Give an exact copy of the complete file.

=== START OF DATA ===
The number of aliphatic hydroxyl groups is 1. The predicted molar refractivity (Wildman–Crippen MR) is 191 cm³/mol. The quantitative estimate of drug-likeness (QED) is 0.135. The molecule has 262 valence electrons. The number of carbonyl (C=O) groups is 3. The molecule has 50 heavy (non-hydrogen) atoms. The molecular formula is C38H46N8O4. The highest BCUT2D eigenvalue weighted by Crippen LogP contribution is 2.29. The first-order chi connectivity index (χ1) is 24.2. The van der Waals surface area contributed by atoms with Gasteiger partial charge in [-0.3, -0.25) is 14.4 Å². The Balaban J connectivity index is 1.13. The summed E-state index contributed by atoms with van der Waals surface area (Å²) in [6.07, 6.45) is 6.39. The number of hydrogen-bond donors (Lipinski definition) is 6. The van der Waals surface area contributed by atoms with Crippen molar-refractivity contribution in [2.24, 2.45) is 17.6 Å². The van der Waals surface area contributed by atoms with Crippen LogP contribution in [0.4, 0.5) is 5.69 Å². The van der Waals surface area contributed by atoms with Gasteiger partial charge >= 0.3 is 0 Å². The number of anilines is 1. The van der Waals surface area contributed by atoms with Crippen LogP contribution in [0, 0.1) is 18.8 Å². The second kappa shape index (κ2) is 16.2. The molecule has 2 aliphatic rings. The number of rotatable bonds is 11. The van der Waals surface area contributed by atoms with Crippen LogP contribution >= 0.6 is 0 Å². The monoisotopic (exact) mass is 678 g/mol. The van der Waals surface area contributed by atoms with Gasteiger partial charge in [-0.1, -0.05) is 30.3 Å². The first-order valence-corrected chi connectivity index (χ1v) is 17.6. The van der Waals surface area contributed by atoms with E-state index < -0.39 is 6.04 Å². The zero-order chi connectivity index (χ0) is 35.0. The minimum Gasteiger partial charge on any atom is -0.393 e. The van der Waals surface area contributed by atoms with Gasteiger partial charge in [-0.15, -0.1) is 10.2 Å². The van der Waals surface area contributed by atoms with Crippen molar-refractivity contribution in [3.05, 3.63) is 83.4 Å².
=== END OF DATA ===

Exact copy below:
The number of aliphatic hydroxyl groups is 1. The predicted molar refractivity (Wildman–Crippen MR) is 191 cm³/mol. The quantitative estimate of drug-likeness (QED) is 0.135. The molecule has 262 valence electrons. The number of carbonyl (C=O) groups is 3. The molecule has 50 heavy (non-hydrogen) atoms. The molecular formula is C38H46N8O4. The highest BCUT2D eigenvalue weighted by Crippen LogP contribution is 2.29. The first-order chi connectivity index (χ1) is 24.2. The van der Waals surface area contributed by atoms with Gasteiger partial charge in [-0.3, -0.25) is 14.4 Å². The Balaban J connectivity index is 1.13. The summed E-state index contributed by atoms with van der Waals surface area (Å²) in [6.07, 6.45) is 6.39. The number of hydrogen-bond donors (Lipinski definition) is 6. The van der Waals surface area contributed by atoms with Crippen molar-refractivity contribution in [2.24, 2.45) is 17.6 Å². The van der Waals surface area contributed by atoms with Crippen LogP contribution in [0.4, 0.5) is 5.69 Å². The van der Waals surface area contributed by atoms with Gasteiger partial charge >= 0.3 is 0 Å². The number of anilines is 1. The van der Waals surface area contributed by atoms with Crippen LogP contribution in [0, 0.1) is 18.8 Å². The second kappa shape index (κ2) is 16.2. The molecule has 2 aliphatic rings. The number of rotatable bonds is 11. The van der Waals surface area contributed by atoms with Crippen LogP contribution >= 0.6 is 0 Å². The monoisotopic (exact) mass is 678 g/mol. The van der Waals surface area contributed by atoms with Gasteiger partial charge in [-0.1, -0.05) is 30.3 Å². The first-order valence-corrected chi connectivity index (χ1v) is 17.6. The van der Waals surface area contributed by atoms with E-state index < -0.39 is 6.04 Å². The zero-order chi connectivity index (χ0) is 35.0. The minimum Gasteiger partial charge on any atom is -0.393 e. The van der Waals surface area contributed by atoms with Gasteiger partial charge in [-0.15, -0.1) is 10.2 Å². The van der Waals surface area contributed by atoms with Crippen molar-refractivity contribution in [3.05, 3.63) is 83.4 Å².